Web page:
The destruction by fire of the Asbury Methodist Church closes a chapter in the history of the University of Pennsylvania's neighborhood.
Before trolleys crossed the Schuylkill, Hamilton Village was developed by the Hamilton family to take advantage of the proximity of their estate to the Market Street bridge. Sites were given to various religious denominations by the Hamilton family in the hope that the presence of those institutions would encourage families to buy and build in the wilds to the west side of the Schuylkill. Asbury Methodist Church was founded in 1844 and soon built a church on Chestnut Street. Named for Francis Asbury, the circuitriding 18th century preacher, it quickly became an important institution in the developing village.
Two generations later, in 1884, the cornerstone was laid for an immense new church, the largest in Hamilton Village. The congregation selected Scotsborn architect John Ord (c. 1840 1910, active in Philadelphia after 1871) to design its new structure. After a short period on his own, Ord formed a shortlived partnership between 1877 and 1879 with Quaker architect Addison Hutton. The most remarkable buildings of that venture were Bryn Mawr College's Taylor and Merion Halls. He then moved to the office of fellow Scot John McArthur who was directing the construction of his masterwork, Philadelphia's City Hall. When McArthur died in 1890, Ord succeeded him and for three years continued that vast project.
Given his partnerships with other architects, the Asbury Church provided the best insights into the nature of Ord's interests and tastes. Its broad, planar surfaces and pointed Gothic detail indicate that Ord had not succumbed to the round arched forms of the Romanesque of Henry Hobson Richardson. Instead, his taste remained rooted in the English architecture of the era when he was studying in Scotland. This is close to the work of such men as James Brooks whose work broke with the restrained historicism of Augustus Pugin's Gothic. The ideas of the later architects were reflected in the eclectic mixture of details, broad platetraceried windows from the 11th century overlaid with striking architectural polychromy established by the contrast of brown stone walls and limestone detail. In plan, the building followed an old type that is rooted in German architectural forms of the late middle ages and which were brought to Philadelphia where they remained common. The entrance opened into a broad narthex with stairs on either side leading to the upstairs church. The first floor, carried on castiron columns, housed Sunday school and other facilities that denote the urban character of the church mission. The great sanctuary space was remarkable for its breadth and lightness.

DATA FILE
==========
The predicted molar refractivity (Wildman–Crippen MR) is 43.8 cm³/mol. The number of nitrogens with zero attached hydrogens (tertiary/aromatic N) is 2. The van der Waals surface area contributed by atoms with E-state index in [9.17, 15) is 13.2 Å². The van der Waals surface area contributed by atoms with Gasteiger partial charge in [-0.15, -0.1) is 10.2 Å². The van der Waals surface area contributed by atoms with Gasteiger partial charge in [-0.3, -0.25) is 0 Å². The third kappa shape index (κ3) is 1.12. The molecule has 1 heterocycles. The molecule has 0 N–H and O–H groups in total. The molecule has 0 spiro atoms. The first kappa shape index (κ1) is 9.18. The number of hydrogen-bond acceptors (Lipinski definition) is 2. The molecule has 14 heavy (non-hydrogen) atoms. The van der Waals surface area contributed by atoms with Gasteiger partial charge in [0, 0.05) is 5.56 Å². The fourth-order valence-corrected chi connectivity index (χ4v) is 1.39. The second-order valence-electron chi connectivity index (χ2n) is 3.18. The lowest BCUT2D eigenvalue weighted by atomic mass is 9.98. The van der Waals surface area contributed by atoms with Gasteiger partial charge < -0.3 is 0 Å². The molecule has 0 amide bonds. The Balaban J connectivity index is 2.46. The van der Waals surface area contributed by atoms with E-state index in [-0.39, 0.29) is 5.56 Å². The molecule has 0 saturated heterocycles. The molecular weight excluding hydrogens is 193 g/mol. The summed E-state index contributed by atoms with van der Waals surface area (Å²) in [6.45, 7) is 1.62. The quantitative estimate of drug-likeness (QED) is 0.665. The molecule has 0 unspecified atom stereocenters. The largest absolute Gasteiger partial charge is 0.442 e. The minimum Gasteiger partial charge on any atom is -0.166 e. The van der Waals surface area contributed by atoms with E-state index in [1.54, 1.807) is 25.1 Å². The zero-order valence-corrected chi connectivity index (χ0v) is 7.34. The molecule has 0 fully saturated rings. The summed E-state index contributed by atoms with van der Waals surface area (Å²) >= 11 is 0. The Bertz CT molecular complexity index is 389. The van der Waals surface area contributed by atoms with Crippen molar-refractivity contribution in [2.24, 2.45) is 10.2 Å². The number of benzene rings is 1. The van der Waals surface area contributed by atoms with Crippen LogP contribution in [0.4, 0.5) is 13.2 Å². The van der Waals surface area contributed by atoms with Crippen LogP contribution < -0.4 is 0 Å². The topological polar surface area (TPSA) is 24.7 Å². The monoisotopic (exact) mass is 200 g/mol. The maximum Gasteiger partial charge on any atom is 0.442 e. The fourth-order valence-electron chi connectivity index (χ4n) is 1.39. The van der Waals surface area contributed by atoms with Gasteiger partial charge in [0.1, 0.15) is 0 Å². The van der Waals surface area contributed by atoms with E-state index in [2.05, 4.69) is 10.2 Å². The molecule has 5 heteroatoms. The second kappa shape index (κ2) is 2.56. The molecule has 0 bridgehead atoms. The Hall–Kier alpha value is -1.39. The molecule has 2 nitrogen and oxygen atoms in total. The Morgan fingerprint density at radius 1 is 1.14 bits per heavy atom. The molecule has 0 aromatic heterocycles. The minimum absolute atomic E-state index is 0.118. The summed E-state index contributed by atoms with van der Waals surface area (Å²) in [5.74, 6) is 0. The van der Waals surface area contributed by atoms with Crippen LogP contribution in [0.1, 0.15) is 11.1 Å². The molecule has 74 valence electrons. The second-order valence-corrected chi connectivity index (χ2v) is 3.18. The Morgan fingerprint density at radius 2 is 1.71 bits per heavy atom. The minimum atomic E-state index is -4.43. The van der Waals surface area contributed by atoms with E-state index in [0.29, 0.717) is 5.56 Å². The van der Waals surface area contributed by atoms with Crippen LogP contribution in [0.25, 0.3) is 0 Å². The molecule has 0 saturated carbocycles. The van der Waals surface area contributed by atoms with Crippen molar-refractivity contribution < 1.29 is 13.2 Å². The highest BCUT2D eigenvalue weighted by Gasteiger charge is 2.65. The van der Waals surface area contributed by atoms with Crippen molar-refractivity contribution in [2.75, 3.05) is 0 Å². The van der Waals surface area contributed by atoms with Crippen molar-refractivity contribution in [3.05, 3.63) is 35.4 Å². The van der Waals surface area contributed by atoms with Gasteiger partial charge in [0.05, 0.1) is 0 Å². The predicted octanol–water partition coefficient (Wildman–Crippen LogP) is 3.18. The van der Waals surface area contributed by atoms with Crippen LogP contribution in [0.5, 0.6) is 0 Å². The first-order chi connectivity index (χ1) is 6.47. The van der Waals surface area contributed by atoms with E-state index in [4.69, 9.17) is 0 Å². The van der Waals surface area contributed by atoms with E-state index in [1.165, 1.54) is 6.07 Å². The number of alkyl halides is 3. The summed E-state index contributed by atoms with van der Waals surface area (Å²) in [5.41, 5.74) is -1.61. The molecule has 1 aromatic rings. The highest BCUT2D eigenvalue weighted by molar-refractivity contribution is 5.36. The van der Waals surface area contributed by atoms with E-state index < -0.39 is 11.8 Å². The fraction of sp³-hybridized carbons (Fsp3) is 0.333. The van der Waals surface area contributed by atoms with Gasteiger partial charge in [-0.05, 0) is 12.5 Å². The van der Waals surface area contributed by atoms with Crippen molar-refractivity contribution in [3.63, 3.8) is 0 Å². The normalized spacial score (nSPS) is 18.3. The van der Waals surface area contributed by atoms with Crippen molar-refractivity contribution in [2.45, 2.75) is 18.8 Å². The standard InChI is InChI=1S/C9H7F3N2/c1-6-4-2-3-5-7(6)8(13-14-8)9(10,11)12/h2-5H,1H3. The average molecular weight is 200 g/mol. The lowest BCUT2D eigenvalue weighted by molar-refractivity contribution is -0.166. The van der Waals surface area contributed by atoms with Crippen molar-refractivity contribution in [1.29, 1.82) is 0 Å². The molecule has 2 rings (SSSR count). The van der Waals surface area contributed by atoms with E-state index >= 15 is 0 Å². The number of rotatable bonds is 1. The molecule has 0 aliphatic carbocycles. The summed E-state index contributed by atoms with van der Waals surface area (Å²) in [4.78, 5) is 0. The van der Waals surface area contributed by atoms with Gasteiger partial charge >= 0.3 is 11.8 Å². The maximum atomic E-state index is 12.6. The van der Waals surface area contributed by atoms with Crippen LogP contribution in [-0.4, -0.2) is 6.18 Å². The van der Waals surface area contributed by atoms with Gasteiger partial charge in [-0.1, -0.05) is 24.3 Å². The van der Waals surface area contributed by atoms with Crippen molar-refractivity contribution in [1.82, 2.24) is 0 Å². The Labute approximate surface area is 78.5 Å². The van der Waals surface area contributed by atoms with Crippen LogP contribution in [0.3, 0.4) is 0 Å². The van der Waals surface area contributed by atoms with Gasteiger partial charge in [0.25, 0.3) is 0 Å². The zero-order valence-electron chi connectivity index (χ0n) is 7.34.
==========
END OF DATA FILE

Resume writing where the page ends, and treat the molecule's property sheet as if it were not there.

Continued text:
Like many neighborhood churches, Asbury lost its congregation with the expansion of its University neighbors. However, it was long recognized that the great volumes of churches formed important landmarks in the community. After many years of searching, the University planners saw the opportunity to take advantage of its great interior volume by adapting the building to serve the needs of the Fine Arts studios of Graduate School of Fine Arts. That work was underway, directed by SantosLevy Associates. In a nice touch of life imitating art, its dour Gothic exterior was being restored and its interior was being adapted thanks to a gift honoring the legendary New Yorker cartoonist (and former Penn Fine Arts student) Charles Addams, whose Gothic humor, it is often claimed, was nurtured at Penn.
-- George E. Thomas, Ph.D.